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A Review of Education and ICT Indicators in Asia-Pacific

(by UNESCO Bangkok)

© Flickr/Alpstedt

Spanning across a vast geographical area, the Asia-Pacific region accounts for more than half of the global population (approximately 4.3 billion and forecasted to increase by about 1 billion by 2050), with six out of the world’s ten most populous economies as part of the region. The region is steeped in history and the 3500 languages spoken is reflective of its great cultural diversity. According to the United Nations’ World Youth Report 2013, the largest share of the world’s youth population (approximately 60%) hails from Asia-Pacific, therefore it is crucial to assess and review the progress the region has made with regards to the EFA goals in view of the fast-approaching 2015 deadline. The agenda has been acted upon by member states as we continue to see progress in education development in the region, and there has been a growing attention towards the concept of “lifelong learning” and improving access, equity and equality in education for all, regardless the level of education (from early childhood care and education to higher education and beyond) through formal, non-formal and informal methods (ADB, 2014; UNESCAP, 2014; UNESCO, 2014a).

Over the past decade, there has been reasonable improvement in the understanding of early childhood needs, which has consequently led to the region’s progress in expanding early childhood care and education as reflected in the pre-primary gross enrolment ratios (GERs) – 24.69% to 32.88% in Central Asia, 42.50% to 67.80% in East Asia and the Pacific, and 30.17% to 54.91% in South and West Asia (Table 1). Strategies to greater expansion include passing laws to mandate participation, abolishing of fees, financial incentives and public awareness campaigns to appeal to parents and children. However, rising enrolment has come at the cost of considerable inequality between urban and rural areas as well as wealth inequalities in attendance, while the quality of pre-primary education is yet to be addressed. The relatively low GER in Central Asia is also a cause for concern as it falls below the world’s average of approximately 50% (UNESCO, 2015).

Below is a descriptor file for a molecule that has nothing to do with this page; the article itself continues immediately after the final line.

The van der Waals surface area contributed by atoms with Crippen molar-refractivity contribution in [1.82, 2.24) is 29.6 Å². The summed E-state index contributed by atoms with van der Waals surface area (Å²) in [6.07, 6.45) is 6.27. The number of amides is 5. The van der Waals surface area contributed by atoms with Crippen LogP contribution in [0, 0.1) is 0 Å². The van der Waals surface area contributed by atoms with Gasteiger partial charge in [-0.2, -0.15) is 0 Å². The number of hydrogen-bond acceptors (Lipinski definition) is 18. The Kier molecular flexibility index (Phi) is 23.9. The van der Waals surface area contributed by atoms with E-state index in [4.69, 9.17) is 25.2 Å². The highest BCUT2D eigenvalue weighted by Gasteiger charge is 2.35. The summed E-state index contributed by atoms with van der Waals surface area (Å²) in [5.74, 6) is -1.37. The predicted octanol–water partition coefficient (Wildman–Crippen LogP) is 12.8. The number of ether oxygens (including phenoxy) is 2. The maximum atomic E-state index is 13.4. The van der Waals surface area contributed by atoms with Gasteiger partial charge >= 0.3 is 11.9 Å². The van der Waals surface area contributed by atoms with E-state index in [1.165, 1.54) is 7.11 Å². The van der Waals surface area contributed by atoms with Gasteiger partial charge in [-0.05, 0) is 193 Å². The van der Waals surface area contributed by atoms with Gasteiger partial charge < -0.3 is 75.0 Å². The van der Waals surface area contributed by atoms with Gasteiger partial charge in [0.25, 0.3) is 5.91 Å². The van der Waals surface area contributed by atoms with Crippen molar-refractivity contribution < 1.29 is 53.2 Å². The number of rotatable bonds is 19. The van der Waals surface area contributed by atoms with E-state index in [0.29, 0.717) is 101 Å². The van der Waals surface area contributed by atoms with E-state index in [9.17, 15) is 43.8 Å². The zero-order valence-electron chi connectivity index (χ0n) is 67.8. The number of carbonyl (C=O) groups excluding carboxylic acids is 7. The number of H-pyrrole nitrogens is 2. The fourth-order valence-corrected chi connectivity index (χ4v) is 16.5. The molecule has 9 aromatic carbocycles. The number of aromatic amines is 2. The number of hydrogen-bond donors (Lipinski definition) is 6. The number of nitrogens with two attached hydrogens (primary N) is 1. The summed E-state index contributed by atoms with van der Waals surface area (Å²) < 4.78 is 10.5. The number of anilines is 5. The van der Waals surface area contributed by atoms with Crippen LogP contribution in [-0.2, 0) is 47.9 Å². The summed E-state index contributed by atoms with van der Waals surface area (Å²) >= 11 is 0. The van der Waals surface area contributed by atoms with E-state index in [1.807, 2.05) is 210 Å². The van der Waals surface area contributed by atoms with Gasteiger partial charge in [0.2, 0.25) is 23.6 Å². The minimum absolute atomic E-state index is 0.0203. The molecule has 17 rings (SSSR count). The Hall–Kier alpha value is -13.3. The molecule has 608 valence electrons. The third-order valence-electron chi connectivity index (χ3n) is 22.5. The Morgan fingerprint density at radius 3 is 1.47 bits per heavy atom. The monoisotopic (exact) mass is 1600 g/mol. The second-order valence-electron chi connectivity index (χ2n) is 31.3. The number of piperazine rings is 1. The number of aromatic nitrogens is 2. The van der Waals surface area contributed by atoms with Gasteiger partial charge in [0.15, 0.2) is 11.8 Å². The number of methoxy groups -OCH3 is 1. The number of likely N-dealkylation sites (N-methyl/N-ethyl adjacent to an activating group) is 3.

It is also evident that there has been significant progress made towards achieving universal primary education and gender equality in the region – primary GERs have been increasing over time with values in all sub-regions either approximating or already at 100%, and many countries have also attained gender parity as measured by the gender parity index (GPI). The GPI is an indicator that is commonly used to assess gender differences through the computation of the ratio of female-to-male values, and gender parity is reached when GPI is between 0.97 and 1.03. However, despite the positive enrolment situation in the region, large numbers of children still remain out of school due to a variety of reasons from religious strife to political leadership. In most low income countries, primary completion remains a challenge with high dropout rates. For example, in the sub-region of South and West Asia, almost 40% of children do not complete the full cycle of primary education (UNESCO, 2014b, 2015).